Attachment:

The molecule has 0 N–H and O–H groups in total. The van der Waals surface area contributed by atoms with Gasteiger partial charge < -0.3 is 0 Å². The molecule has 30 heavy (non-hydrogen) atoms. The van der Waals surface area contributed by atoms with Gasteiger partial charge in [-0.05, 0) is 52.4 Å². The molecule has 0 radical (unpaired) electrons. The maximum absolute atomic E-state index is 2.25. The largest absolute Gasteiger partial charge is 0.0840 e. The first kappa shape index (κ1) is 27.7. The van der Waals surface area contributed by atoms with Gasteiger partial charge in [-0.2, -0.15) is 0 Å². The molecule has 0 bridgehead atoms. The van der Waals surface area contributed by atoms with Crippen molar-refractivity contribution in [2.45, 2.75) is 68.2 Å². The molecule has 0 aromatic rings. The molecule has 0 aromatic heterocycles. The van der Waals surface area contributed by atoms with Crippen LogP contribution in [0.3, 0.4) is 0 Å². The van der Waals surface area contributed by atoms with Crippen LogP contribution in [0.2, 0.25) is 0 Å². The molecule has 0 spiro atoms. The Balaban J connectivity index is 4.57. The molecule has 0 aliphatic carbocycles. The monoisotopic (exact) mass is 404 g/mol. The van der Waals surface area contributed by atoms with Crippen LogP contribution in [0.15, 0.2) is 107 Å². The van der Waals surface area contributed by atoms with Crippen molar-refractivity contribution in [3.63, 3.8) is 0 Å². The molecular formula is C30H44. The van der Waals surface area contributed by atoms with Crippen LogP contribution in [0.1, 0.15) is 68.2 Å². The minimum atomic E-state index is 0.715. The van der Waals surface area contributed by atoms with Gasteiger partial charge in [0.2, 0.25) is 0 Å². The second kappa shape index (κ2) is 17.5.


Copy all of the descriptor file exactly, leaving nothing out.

The molecule has 0 N–H and O–H groups in total. The van der Waals surface area contributed by atoms with Gasteiger partial charge < -0.3 is 0 Å². The molecule has 30 heavy (non-hydrogen) atoms. The van der Waals surface area contributed by atoms with Gasteiger partial charge in [-0.05, 0) is 52.4 Å². The molecule has 0 radical (unpaired) electrons. The maximum absolute atomic E-state index is 2.25. The largest absolute Gasteiger partial charge is 0.0840 e. The first kappa shape index (κ1) is 27.7. The van der Waals surface area contributed by atoms with Gasteiger partial charge in [-0.2, -0.15) is 0 Å². The molecule has 0 bridgehead atoms. The van der Waals surface area contributed by atoms with Crippen molar-refractivity contribution in [2.45, 2.75) is 68.2 Å². The molecule has 0 aromatic rings. The molecule has 0 aromatic heterocycles. The van der Waals surface area contributed by atoms with Crippen LogP contribution in [0.3, 0.4) is 0 Å². The van der Waals surface area contributed by atoms with Crippen LogP contribution in [0.2, 0.25) is 0 Å². The molecule has 0 spiro atoms. The Balaban J connectivity index is 4.57. The molecule has 0 aliphatic carbocycles. The monoisotopic (exact) mass is 404 g/mol. The van der Waals surface area contributed by atoms with Crippen LogP contribution in [0.15, 0.2) is 107 Å². The van der Waals surface area contributed by atoms with Crippen molar-refractivity contribution in [3.63, 3.8) is 0 Å². The molecular formula is C30H44. The van der Waals surface area contributed by atoms with Crippen LogP contribution in [0.1, 0.15) is 68.2 Å². The minimum atomic E-state index is 0.715. The van der Waals surface area contributed by atoms with Gasteiger partial charge in [0.2, 0.25) is 0 Å². The second kappa shape index (κ2) is 17.5.